from Anne in Adelaide, South Australia: Breakfast with Papers …

March 1, 2021.

Looking across the River Torrens north to the Adelaide Oval

Today, I attended ‘Breakfast with Papers’, a program of free hour-long live interviews that continues for two weeks during the Adelaide Festival. Mostly socially distanced.

https://www.adelaidefestival.com.au/events/breakfast-with-papers/

The only problem, is that it begins at 8 am and at the moment dawn is 7am. It’s a tall order for a retired person to get into town by 8 am – and in a reasonable state. I managed that this morning and was richly rewarded with a very interesting discussion between three authors and journalist. The discussion centred around the issue of aged care in Australia and the Royal Commission that has tendered its final report to the government.

https://agedcare.royalcommission.gov.au/

Australia has an ageing population and, without counting immigration, has a declining population. The government must now consider taking on board the 148 wider-ranging recommendations that are contained in this commission, and this is while the level of public funds being thrown at the age care sector is considerable. (2017–18, the Australian Government spent over $18 billion on aged care). This afternoon, our government announced that another 452 million aud will be spent in this sector. They are printing lots of money.

In two years of hearings, the Commission was presented with countless confronting cases of abuse and neglect in aged care facilities. Something radical had to be done to improve the services provided.

On top of this, there are a hundred thousand people on the waiting list for a package for their age care needs. The top package is valued at 52,000 aud.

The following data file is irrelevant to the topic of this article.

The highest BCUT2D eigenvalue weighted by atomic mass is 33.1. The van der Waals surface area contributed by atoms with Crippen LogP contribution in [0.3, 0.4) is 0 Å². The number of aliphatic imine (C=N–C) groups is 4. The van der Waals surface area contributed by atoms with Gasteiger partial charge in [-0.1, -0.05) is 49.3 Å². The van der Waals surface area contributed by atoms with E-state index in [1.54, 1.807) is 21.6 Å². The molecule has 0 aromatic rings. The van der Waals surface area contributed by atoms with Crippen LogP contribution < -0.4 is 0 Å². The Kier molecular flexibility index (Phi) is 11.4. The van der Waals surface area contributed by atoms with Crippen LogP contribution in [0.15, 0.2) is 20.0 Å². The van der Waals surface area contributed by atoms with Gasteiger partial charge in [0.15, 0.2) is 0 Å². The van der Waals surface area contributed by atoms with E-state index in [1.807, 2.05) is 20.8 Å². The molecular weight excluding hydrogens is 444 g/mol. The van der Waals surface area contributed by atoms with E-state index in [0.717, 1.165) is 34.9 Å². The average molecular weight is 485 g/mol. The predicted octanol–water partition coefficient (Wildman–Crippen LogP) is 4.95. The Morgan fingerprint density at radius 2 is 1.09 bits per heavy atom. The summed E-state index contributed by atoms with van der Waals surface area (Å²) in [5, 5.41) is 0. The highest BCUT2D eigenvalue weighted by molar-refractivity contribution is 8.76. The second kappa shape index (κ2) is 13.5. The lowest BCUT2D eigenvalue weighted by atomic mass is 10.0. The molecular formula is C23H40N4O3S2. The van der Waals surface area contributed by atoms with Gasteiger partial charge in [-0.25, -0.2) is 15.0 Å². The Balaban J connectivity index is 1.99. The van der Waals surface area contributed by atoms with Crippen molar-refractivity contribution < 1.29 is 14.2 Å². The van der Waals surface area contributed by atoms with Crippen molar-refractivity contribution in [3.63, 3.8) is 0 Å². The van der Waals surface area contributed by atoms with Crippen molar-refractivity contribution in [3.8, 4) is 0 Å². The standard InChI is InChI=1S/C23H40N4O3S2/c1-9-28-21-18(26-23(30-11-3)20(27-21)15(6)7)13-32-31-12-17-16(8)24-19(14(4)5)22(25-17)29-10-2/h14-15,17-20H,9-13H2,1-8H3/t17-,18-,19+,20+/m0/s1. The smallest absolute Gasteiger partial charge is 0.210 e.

I then went to the first session of the day of our Adelaide Writers’ Festival.

https://www.adelaidefestival.com.au/writers-week/writers-week-schedule/

We finished the 2020 Festival just before the first lockdown of last year. So, we are delighted that the 2021 Festival is open.

There are two sessions, running concurrently, from 9.30 till 6.15pm, every hour and a quarter. They take place under East and West ‘tents’ – really shades slung under the many trees of the Pioneer Women’s Memorial Garden.

https://adelaidecityexplorer.com.au/items/show/94

The first session was an interview with Louise Milligan, an investigative reporter for the ABC TV program Four Corners, on the subject of her book, ‘Witness’, an investigation into the brutal cost of seeking justice for victims – mainly of sexual abuse. There is a problem with our system for complainants of sexual crimes. Louise explained how harrowing it is for victims to ask for justice from our system, how the victims are belittled and suffer long term damage psychologically from the process. Many victims suicide. There are lifelong consequences of these crimes.

https://theconversation.com/review-louise-milligans-witness-is-a-devastating-critique-of-the-criminal-trial-process-148334

This is all very pertinent, as the issue of reporting and dealing with alleged sexual crimes by members of our government and their employees is in the news.

https://www.abc.net.au/news/2021-02-26/pm-senators-afp-told-historical-rape-allegation-cabinet-minister/13197248

I will write something about the next interview in another post.